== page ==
Titled choreographies of the impossible and bringing together diverse artistic practices from different parts of the world, the 35th Bienal de São Paulo “wants to build spaces and times of perception that challenge the rigidity of western time linearity. What we see in this choreographic horizon are the strategies and policies of the movement that these practices have been creating in order to imagine worlds that confront the ideas of freedom, justice and equality as impossible achievements”, say Diane Lima, Grada Kilomba, Hélio Menezes and Manuel Borja-Villel, the curatorial collective of the exhibition.
For the curators, “the impossible refers to the political, legal, economic and social realities in which these artistic and social practices are set, but also to the way in which these practices find alternatives to circumvent the effects of these same contexts. The term choreography also helps us reflect on how the idea of moving freely remains at the core of a neoliberal conception of freedom. In line with the very paradox created by the title, we seek not to walk around a motif or to place thematic cores, but rather to make room for a continuous dance which we can choreograph together, even in difference.”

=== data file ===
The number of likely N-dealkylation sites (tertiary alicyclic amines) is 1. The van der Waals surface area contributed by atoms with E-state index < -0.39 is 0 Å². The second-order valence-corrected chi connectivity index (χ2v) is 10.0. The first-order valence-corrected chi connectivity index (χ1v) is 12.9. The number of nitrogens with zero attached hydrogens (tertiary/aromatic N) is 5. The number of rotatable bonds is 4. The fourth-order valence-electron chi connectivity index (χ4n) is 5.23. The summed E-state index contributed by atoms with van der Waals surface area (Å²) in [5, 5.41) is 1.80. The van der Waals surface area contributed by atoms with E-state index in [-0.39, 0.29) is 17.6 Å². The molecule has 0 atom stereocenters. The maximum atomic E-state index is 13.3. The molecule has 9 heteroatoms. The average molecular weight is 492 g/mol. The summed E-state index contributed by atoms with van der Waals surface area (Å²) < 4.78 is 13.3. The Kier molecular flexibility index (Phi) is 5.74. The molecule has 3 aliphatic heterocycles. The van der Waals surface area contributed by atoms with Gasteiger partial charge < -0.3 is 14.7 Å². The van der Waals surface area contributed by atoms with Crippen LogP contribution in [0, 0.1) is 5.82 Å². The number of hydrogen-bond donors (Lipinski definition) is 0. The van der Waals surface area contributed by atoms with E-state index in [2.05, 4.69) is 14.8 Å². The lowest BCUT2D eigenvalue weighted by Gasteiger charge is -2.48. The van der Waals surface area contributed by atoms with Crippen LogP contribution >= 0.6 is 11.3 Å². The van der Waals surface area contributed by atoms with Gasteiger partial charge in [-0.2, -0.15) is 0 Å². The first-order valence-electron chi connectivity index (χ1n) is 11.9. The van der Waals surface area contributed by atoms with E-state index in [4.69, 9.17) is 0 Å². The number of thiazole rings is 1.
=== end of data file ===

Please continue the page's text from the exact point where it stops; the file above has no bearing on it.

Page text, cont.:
Noor Riyadh, the Largest Light Art Festival in the World, returns for its third edition from November 30 – December 16, 2023. Its accompanying exhibition runs from November 30, 2023, through to March 2, 2024. This citywide spectacle promises to bathe Riyadh in a glow of large-scale light art, captivating building projections, performances, and beyond. Witness artistry unfold in five hubs across Riyadh.
Swiss Institute presents Humble and quiet and soothing as mud, Ali Cherri’s first solo exhibition in the United States, which pivots on mud as the primordial material of civilization in creation myths, cultural artifacts and ecology. From ancient Sumerian mythology to Jewish folklore, Maori and Chinese creation myths to Hindu and Yoruba cosmogony, humankind has time and again been narrativized as originating from mud. Houses, pots, and other vessels made from clay were instrumental to the beginnings of societies, as they were used for cooking, heating and gathering food. It is from the aqueous solution covering the Earth, where water and soil met, that the first single-celled organisms emerged, birthing every living creature on Earth today.